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BMJ Case Rep. 2010; 2010: bcr08.2008.0679.
Published online Mar 15, 2010. doi:  10.1136/bcr.08.2008.0679
PMCID: PMC3029136
Rare disease
Koro-like symptoms in two Greek men
Evangelos Ntouros,1 Athanasios Ntoumanis,1 Vasilios Panteleimon Bozikas,2 Stamatis Donias,3 Ioannis Giouzepas,1 and Georgios Garyfalos1
1Aristotle University of Thessaloniki, 2nd Psychiatric Department, Dodekanisou 2, Polichni, 56533, Greece
2Aristotle University of Thessaloniki, 1st Psychiatric Department, Papageorgiou Hospital, Thessaloniki, 56533, Greece
3Psychiatric Hospital of Thessaloniki, Mental Health Center of Central District of Thessaloniki, Karaoli kai Dimitriou 1, Thessaloniki, 54630, Greece
Correspondence to Evangelos Ntouros, duro_8/at/hotmail.com
Koro syndrome is a psychiatric disorder characterised, in its typical form, by acute and intense anxiety, with complaints in men of a shrinking penis or fear of its retraction into the abdomen and resultant death. Initially, this syndrome was described as a culture specific disorder. Sporadic cases referred to as the koro-like syndrome have been observed in western countries recently. They are more likely to appear in the context of a psychiatric or neurological disorder. The clinical course of culture bound koro syndrome is usually self limited, but in some cases it can be transient or take on a chronic or recurrent form, lasting from days to weeks, months or even years. We present two cases, one of a middle aged man whose koro-like symptoms have persisted for over 18 years in a relapse mode that is rarely observed, and one of a young schizophrenic, who also exhibits koro-like symptoms.
Background
We thought it would be of interest to report these cases of koro syndrome because of the rarity of the symptoms’ form, especially in the first case.
Koro syndrome is a psychiatric disorder characterised, in its typical form, by acute and intense anxiety, with complaints in men of a shrinking penis or fear of its retraction into the abdomen and resultant death. Initially the syndrome was described as a culture specific disorder in Southeast Asia and China.1 Sporadic cases referred to as the koro-like syndrome (in which the urogenital symptoms are not associated with fears of death) have been observed in western countries. Furthermore, they are more likely to appear in the context of a psychiatric or neurological disorder.
The clinical course of culture-bound koro syndrome is usually self-limited, but in some cases it can be transient or take on a chronic or recurrent form. Treatment of the non culture-bound syndrome comprises mainly of neuroleptics and antidepressants. We present two cases, one of a middle aged man whose koro-like symptoms have persisted for over 18 years in a relapse mode that is rarely observed, and one of a young schizophrenic, who also exhibits koro-like symptoms.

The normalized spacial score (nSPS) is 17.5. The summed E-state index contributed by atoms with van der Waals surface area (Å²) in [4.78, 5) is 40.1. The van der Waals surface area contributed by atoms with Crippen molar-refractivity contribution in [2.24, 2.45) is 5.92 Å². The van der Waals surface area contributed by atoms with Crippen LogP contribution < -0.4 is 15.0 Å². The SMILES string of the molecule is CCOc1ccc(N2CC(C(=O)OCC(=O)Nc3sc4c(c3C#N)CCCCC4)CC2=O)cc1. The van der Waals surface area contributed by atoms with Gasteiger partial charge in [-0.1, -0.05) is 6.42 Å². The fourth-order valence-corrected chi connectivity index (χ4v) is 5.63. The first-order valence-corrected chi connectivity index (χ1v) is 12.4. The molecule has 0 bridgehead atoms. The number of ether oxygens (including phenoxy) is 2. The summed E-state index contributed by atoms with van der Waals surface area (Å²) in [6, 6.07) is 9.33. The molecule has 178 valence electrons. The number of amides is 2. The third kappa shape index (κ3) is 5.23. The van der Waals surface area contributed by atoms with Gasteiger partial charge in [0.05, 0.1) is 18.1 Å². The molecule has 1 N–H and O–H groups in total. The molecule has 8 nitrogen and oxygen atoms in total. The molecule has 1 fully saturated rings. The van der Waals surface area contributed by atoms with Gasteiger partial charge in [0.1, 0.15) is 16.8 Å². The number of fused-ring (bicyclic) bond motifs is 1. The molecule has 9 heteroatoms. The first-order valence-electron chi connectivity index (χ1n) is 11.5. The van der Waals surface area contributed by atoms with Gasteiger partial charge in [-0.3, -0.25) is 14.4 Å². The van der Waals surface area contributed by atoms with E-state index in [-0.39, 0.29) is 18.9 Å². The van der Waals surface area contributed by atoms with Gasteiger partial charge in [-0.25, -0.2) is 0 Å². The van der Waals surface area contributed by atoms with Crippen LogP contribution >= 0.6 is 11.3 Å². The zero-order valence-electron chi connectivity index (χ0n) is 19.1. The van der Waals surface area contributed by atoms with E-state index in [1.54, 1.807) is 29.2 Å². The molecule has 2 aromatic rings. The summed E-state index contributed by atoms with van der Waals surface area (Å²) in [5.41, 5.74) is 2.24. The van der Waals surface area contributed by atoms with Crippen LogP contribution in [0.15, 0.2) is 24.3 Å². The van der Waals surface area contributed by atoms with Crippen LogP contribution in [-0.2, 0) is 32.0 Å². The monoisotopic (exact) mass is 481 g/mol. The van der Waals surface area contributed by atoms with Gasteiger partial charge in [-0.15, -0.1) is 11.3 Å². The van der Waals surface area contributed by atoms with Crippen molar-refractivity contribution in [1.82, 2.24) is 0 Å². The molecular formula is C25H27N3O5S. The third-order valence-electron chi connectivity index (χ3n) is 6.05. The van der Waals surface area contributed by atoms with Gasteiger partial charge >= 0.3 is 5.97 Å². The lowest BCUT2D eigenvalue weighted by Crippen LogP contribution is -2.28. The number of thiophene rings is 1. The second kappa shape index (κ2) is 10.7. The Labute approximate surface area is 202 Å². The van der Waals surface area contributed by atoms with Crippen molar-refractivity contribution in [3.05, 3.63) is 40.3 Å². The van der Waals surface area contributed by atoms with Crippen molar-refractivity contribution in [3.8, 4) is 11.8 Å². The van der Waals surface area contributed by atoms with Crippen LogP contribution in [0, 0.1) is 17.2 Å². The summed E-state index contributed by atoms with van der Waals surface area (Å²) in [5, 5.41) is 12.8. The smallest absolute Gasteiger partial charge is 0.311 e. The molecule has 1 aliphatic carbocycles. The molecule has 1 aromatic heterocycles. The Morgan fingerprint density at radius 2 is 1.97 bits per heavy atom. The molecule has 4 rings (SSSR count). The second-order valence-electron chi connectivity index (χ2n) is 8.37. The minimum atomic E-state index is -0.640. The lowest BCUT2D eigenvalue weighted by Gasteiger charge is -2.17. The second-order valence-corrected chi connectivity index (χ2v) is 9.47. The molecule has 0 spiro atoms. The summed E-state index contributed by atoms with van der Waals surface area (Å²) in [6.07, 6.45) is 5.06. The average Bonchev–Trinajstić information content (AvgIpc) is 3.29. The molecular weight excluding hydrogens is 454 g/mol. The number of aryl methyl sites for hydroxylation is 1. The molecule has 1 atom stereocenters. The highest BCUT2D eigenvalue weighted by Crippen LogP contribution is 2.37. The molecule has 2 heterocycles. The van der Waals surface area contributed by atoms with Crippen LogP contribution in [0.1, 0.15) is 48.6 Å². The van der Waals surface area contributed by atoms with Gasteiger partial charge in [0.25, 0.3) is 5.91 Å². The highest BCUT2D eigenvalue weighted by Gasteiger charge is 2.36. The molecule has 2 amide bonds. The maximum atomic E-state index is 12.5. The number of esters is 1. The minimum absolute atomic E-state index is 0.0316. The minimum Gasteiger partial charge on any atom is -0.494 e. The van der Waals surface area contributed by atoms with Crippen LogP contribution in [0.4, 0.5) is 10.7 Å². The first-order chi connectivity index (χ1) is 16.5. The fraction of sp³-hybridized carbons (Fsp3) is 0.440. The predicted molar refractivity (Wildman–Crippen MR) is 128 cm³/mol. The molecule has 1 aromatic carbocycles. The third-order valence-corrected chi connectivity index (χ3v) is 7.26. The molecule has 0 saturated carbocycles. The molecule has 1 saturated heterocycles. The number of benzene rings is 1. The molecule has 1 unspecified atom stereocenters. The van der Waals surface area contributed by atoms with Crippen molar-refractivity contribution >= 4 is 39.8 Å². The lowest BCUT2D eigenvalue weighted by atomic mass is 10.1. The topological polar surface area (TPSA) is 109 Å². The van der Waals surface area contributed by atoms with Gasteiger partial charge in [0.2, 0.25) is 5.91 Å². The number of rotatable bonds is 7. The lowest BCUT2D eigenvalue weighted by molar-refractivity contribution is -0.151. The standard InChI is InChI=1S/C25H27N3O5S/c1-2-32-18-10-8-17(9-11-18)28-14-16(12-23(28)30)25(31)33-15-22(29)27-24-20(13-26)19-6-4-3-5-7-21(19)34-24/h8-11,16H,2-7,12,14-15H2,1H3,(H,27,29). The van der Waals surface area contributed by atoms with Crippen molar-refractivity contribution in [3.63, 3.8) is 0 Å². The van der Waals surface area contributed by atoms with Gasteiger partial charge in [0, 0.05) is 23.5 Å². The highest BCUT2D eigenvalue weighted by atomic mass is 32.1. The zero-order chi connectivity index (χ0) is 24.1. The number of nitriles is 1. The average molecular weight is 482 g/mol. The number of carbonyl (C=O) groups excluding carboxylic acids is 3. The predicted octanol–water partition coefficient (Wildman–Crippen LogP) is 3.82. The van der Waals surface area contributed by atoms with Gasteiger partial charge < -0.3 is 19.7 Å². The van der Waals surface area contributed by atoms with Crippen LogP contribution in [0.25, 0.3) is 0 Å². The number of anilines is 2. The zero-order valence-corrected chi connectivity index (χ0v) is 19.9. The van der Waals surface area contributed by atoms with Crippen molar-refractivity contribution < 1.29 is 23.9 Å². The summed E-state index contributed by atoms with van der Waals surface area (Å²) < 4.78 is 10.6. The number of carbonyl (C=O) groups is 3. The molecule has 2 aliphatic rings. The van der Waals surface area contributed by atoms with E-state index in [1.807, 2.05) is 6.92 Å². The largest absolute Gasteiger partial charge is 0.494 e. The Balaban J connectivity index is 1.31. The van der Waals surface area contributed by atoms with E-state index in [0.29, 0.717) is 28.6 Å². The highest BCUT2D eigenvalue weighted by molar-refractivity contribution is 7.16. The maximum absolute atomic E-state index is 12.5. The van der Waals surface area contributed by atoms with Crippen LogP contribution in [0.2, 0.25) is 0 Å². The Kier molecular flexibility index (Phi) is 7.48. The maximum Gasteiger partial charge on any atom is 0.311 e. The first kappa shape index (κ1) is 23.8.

Case 1
A 40-year-old fisherman presented in the emergency room of our department with burning pain in the root of the penis which radiated to the front of the trunk. He was complaining of shrinking of his penis towards the abdomen with a persistent sensation of strain. He also described depressive symptoms for the last 3 months.
He attributed his symptoms to some kind of virus that had “lived” in his penis for the last 18 years after intercourse with a prostitute. For the next 18 years and until the time of examination, the patient reported periods of relapse with symptoms lasting for months at a time, restricting his ability to work. He was repeatedly examined by urologists and had had blood work done, that showed no signs of organic disease.
He had been hospitalised recently in a neurology and a urology department where no disease was found after scrutinous examinations including a computed tomography scan of the abdomen and pelvis, and cystoscopy.
The patient was diagnosed with major depressive disorder although the diagnosis of major depressive disorder with psychotic features was also considered. He was treated with citalopram 20 mg and quetiapine 200 mg and 2 months later he had improved considerably as far as his mood and the pain were concerned, but the penile discomfort persisted and his belief in the “genital virus” remained unshaken. Quetiapine was prescribed in order to relieve the patient from the underlying severe anxiety and sleep disturbances, and increasing the dose was under consideration in order to address the psychotic component.
Case 2
A 24-year-old man was brought to our department, exhibiting irritability and hallucinations. The patient had struck his father and the parents had alerted the emergency services.